It’s already out front, anyone can pre-order the PlayStation virtual reality now at multiple outlets, if you can find it as there are reports that the system sold out just as fast as pre-orders started. And while there’s more than likely going to be second and third waves of pre-orders to come, I mean Sony should know that the demand is there, this should speak volumes. Gamers are hungry for virtual reality and the next dimension of gaming it will eventually usher in. More so, you also have the technology lovers and gearheads, who may not be gamers but want to get their hands on the latest and greatest. Even myself who I fashion to be a huge technology lover and gamer, is debating if I should snag one of these and put it through its paces with it finally releases. 

Give me a properly done Gran Turismo, Armored Core (are you listening Fromsoftware?), Ace Combat or even a Dragon Ball Z game and have it implemented where the frame-rate doesn’t drop. Give me a complete immersive experience, once that finally tricks my eyes and brain to thinking that I’m doing something else other than sitting in my living room and that i’m actually in the game and I’ll happy plop down the hundreds of dollars is requesting. But they’ve got to show me and seeing how they’ve announced that October is the date, that’s six months away from now. And I for one really hope that they’re ready to by the magical date or they may likely never hear the end of it.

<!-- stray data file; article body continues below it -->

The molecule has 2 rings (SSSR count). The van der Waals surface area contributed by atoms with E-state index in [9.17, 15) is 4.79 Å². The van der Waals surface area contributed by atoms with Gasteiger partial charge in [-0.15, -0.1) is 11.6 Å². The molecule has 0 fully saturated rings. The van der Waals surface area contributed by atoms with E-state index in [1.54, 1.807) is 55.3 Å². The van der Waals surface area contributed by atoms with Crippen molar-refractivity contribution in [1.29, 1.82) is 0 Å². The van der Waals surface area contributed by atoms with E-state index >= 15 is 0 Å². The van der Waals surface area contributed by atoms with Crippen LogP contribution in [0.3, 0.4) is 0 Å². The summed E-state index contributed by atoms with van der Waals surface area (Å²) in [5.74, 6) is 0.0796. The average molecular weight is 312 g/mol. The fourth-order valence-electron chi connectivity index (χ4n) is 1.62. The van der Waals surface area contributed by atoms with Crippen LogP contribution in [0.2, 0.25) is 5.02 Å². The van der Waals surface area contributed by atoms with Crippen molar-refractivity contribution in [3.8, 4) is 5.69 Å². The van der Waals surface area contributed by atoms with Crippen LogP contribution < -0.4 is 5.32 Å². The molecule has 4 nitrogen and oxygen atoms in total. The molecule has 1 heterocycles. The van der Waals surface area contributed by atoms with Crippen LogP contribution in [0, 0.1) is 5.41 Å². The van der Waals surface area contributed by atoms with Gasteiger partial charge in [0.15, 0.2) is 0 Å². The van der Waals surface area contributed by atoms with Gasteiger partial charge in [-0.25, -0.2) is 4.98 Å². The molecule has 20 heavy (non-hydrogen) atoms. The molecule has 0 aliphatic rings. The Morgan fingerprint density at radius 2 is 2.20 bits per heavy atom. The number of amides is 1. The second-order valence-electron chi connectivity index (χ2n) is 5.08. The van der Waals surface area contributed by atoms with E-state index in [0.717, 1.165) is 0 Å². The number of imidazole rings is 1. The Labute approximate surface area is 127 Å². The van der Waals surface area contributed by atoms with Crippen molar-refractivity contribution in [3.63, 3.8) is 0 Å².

My hands on with all of these virtual units are limited, as I’ve only ever touched the Oculus Rift early on in its life cycle and never experienced either the HTC Vive or PlayStation VR. I hope that changes at the upcoming PAX East 2016, I’m eagerly awaiting both of them. Especially since for gamers like myself who own multiple gaming consoles as well as a gaming PC, we owe it to ourselves as well as to the product to determine which is going to be best for us; which one are we going to plop down the cash for and while one are we going to help shape the future for?

What was that, how can we shape the future you ask? Simple actually. Despite the fact that all three of these virtual reality units are being released as consumer products, they’re still a far ways from reaching their maximum potential and it will be up to each and every one of us who purchase one to provide feedback on them. What works? What you didn’t like? Did it make you sick? What could be done better? While this may seem like a beta, it’s more of a learning experience. Nothing is perfect from day one, and the best example of that is the human body.

The future is indeed coming and whether virtual reality is that future or not remains to be seen, but damn if it isn’t exciting. Don’t you think so?

About The Author

Keith Mitchell
Editor-in-chief and all-around good guy!

Keith Mitchell is the Founder and Editor in Chief of The Outerhaven. A grizzled IT professional during the day, but a passionate lover of video games after his 9-5 grid. Loves playing the Dark Souls series and has been gaming since he was 6 years old. Available for podcasts upon request.